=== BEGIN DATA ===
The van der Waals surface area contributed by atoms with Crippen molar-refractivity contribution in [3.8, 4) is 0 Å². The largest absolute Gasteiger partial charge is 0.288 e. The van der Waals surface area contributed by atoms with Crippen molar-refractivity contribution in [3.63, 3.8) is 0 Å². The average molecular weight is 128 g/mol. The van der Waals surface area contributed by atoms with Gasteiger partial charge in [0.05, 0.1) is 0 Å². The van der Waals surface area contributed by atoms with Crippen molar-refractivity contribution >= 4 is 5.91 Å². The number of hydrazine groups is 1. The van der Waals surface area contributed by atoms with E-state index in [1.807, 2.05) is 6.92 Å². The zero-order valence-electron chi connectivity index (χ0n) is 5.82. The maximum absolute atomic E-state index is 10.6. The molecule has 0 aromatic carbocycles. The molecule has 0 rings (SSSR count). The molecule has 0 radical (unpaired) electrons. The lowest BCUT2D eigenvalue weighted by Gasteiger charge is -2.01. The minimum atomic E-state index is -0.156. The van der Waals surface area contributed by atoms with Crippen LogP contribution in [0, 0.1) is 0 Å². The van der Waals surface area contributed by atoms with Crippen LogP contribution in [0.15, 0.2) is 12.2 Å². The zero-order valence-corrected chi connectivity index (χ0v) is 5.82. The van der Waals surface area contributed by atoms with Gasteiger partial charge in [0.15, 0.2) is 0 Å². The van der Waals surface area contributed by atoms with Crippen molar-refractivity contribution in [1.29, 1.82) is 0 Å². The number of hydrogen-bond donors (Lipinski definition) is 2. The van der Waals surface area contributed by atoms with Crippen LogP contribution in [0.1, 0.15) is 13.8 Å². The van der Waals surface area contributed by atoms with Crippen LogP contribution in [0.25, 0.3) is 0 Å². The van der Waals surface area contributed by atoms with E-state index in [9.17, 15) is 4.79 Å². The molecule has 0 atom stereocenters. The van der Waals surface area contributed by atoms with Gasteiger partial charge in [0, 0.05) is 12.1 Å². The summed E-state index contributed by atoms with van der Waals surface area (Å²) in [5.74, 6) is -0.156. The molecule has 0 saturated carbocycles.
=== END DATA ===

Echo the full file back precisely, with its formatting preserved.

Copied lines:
The van der Waals surface area contributed by atoms with Crippen molar-refractivity contribution in [3.8, 4) is 0 Å². The largest absolute Gasteiger partial charge is 0.288 e. The van der Waals surface area contributed by atoms with Crippen molar-refractivity contribution in [3.63, 3.8) is 0 Å². The average molecular weight is 128 g/mol. The van der Waals surface area contributed by atoms with Gasteiger partial charge in [0.05, 0.1) is 0 Å². The van der Waals surface area contributed by atoms with Crippen molar-refractivity contribution >= 4 is 5.91 Å². The number of hydrazine groups is 1. The van der Waals surface area contributed by atoms with E-state index in [1.807, 2.05) is 6.92 Å². The zero-order valence-electron chi connectivity index (χ0n) is 5.82. The maximum absolute atomic E-state index is 10.6. The molecule has 0 aromatic carbocycles. The molecule has 0 rings (SSSR count). The molecule has 0 radical (unpaired) electrons. The lowest BCUT2D eigenvalue weighted by Gasteiger charge is -2.01. The minimum atomic E-state index is -0.156. The van der Waals surface area contributed by atoms with Crippen LogP contribution in [0, 0.1) is 0 Å². The van der Waals surface area contributed by atoms with Crippen LogP contribution in [0.15, 0.2) is 12.2 Å². The zero-order valence-corrected chi connectivity index (χ0v) is 5.82. The van der Waals surface area contributed by atoms with Gasteiger partial charge in [0.15, 0.2) is 0 Å². The van der Waals surface area contributed by atoms with Crippen molar-refractivity contribution in [1.29, 1.82) is 0 Å². The number of hydrogen-bond donors (Lipinski definition) is 2. The van der Waals surface area contributed by atoms with Crippen LogP contribution in [0.1, 0.15) is 13.8 Å². The van der Waals surface area contributed by atoms with Crippen LogP contribution in [0.25, 0.3) is 0 Å². The van der Waals surface area contributed by atoms with E-state index in [9.17, 15) is 4.79 Å². The molecule has 0 atom stereocenters. The van der Waals surface area contributed by atoms with Gasteiger partial charge in [0, 0.05) is 12.1 Å². The summed E-state index contributed by atoms with van der Waals surface area (Å²) in [5.74, 6) is -0.156. The molecule has 0 saturated carbocycles.